lines. here in san bernardino, there are several major faults running through this area. this neighborhood, above the san andreas. the line you see shows the direction of fault, and many people here are still unprepared. a catastrophic quake would bring fires and flood and building collapses. >> absolutely neighborhoods will burn. our estimate was the equivalent square footage to 130,000 single family homes. >> reporter: scientists say there's an 85% chance of a ripping through southern california within the next three years. but the state is two years away from an early warning system. experts say, a 7.8 could kill as many as and injured 50,000. gadi schwartz, nbc news, los angeles. in south america tonight the government and leftist rebels in colombia are vowing to
peace after voters rejected a deal to end a 50-year war that's claimed 220,000 lives. the margin less than 1%. opponents said the agreement was too lenient on the rebels. it's unclear whether the president and rebel leaders can salvage a deal. more ahead tonight. larming health news, a common virus causing concern over a devastating side effect, especially in children. so ng on sure, we could have stacked these tires. or put them on a rack. but the specialists at ford like to show off their strengths: 13 name brands. all backed by our low price tire guarantee. yeah, we're strong when it comes to tires. right now during the big tire event, get a $140 rebate by mail on four select tires.
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there are rising concerns tonight about a common virus that can have devastating effects. most adults and children recover from it in a few days, but a certain complication has been linked to sudden paralysis. after an outbreak two years ago, the cdc warns cases may be surging again. nbc's dr. john torres has details. >> reporter:n went from a lively 3-year-old to a quad repleejic. the suspected cause, a rare complication from an common illness. >> were you ever thinking how could a virus do this to my son? >> a virus puts you out of commission for a couple weeks maybe. it doesn't take away all of your motor function from the nose down. >> reporter: some doctors are now warning, it could be the same mysterious polio-like illness that sickened clusters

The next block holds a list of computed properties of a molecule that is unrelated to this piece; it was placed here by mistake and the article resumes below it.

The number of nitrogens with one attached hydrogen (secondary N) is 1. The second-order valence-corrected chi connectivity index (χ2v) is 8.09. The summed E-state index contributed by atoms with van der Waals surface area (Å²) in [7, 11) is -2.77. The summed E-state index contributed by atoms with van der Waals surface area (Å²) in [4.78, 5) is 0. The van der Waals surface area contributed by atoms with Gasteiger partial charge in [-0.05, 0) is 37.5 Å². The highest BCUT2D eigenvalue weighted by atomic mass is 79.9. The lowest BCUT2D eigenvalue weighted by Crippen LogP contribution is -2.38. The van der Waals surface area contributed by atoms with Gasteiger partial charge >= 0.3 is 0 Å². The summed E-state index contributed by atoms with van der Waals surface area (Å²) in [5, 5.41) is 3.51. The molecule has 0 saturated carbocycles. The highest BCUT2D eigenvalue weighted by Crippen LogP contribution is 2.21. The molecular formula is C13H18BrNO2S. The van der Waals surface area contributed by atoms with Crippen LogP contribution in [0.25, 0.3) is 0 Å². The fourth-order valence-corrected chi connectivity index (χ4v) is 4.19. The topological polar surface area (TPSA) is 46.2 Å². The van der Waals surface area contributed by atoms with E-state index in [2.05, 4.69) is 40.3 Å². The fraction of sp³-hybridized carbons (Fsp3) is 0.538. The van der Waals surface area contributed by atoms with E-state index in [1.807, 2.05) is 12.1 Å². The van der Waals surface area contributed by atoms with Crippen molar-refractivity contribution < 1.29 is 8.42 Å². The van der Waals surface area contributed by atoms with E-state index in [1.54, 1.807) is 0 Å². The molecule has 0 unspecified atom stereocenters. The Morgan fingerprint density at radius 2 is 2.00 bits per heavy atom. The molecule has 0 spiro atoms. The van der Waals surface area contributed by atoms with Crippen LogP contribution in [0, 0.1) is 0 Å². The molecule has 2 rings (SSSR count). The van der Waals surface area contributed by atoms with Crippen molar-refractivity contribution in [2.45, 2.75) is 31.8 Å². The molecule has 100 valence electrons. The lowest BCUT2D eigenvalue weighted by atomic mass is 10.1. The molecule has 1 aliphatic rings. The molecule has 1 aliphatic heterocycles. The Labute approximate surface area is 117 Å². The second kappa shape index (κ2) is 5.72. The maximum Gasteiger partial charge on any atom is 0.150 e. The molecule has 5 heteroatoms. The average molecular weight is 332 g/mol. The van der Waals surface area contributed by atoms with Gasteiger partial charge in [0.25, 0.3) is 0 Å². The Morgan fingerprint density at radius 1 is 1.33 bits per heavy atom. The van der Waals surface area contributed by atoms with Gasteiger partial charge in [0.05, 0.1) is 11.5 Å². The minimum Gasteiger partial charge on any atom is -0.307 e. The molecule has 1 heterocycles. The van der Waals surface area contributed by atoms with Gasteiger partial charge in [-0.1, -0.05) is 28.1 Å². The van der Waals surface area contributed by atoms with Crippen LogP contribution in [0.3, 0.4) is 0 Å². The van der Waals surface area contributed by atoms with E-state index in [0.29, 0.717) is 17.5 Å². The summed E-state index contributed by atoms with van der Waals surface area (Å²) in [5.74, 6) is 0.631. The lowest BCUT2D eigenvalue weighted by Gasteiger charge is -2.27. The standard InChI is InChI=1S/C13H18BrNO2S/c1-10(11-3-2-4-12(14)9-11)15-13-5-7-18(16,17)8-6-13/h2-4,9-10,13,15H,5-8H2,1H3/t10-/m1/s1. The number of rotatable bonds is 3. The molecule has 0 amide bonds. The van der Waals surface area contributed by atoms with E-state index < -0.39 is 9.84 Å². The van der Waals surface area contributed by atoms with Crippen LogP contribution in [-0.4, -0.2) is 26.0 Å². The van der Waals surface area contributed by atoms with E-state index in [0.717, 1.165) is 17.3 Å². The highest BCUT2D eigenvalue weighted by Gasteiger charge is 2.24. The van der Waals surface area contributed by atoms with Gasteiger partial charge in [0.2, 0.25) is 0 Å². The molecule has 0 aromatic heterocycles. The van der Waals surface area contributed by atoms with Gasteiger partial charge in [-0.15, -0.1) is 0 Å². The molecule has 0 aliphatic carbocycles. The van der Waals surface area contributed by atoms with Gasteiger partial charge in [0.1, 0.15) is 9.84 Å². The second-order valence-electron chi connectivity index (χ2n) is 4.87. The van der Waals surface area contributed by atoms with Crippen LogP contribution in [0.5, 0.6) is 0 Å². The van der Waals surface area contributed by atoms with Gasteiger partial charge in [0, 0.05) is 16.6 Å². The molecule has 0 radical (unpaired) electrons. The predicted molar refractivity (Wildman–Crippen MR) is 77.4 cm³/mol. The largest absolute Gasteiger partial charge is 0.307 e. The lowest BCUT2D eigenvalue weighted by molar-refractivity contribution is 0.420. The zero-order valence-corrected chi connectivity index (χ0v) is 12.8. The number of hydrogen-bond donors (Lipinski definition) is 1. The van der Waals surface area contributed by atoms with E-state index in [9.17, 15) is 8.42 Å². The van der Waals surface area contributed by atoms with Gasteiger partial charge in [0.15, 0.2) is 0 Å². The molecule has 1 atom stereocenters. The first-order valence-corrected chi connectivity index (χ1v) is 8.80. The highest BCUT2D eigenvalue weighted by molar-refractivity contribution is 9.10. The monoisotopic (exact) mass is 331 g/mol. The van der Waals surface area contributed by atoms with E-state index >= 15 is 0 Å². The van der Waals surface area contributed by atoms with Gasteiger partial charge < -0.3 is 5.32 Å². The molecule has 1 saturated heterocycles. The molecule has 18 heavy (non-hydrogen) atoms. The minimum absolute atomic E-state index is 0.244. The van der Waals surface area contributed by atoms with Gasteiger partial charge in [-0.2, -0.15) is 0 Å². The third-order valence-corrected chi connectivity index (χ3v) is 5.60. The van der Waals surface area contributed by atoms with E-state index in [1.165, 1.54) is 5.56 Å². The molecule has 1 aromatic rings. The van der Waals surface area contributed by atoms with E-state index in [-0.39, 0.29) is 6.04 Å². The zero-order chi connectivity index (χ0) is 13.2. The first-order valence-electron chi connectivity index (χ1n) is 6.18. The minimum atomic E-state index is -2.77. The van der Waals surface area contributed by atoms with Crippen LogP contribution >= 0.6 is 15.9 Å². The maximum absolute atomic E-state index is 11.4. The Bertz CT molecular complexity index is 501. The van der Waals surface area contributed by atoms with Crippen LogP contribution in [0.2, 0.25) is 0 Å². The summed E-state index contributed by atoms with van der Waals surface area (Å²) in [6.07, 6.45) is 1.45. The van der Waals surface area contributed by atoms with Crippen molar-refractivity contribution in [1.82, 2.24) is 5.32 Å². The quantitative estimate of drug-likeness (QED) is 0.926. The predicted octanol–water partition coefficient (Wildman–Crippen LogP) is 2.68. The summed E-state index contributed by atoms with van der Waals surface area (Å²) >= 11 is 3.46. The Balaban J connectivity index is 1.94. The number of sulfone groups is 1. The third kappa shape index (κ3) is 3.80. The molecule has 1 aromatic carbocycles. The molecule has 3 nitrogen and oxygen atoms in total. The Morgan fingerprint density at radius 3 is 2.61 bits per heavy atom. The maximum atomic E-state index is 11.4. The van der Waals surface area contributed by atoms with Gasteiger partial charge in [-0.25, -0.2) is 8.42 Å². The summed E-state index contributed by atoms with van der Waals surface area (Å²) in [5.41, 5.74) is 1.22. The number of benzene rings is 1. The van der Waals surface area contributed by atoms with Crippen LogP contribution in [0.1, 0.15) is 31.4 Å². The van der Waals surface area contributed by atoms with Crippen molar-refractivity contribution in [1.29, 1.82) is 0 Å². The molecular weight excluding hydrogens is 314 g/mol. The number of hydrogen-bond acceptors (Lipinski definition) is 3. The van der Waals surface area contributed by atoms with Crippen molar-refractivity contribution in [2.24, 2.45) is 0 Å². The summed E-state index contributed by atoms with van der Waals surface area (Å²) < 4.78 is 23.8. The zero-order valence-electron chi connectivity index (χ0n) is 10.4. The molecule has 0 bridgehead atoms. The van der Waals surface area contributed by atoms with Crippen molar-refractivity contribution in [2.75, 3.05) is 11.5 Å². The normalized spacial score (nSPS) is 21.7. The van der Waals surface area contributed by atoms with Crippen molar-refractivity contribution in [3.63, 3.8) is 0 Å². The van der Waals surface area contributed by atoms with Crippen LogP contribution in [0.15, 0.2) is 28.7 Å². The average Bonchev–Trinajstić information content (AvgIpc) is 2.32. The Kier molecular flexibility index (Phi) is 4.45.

>> my concern is that we are seeing a trend now in 2016 that mirrors what we saw in twent 14. >> reporter: two years ago, the cdc reported 120 cases. last year, just 21. but through august of this year, already there have been 50 cases in 24 states. >> reporter: he strikes me as a tough kid. >> he is a tough kid. >> reporter: as doctors try to learn more about what causes the sudden paralysis, they recommend keep to boost general immunity, wash hands frequently. >> we owe it to these families to better understand this condition and to work forward on research. >> reporter: most patients don't recover, but carter's mother is hoping her son will. >> carter is very much still carter. he sticks his tongue out and blinks his eyes on certain questions. that is really the silver lining is that carter is still very much there. >> reporter: as
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it is the heist that has shocked many people around the world. reality tv star kim kardashian robbed at gunpoint inside a posh hotel in paris. masked men, making off with more than $10 million worth of cobiella tells us, she may have inadvertently tipped off the thieves over social media. >> reporter: kim kardashian makes millions sharing her life, but this time she may have shared too much. at a privacy paris hotel for fashion week, she gave a play by play, sunday, leaving her hotel. and back again on snapchat until 2:00 in the morning. her regular security guard not present at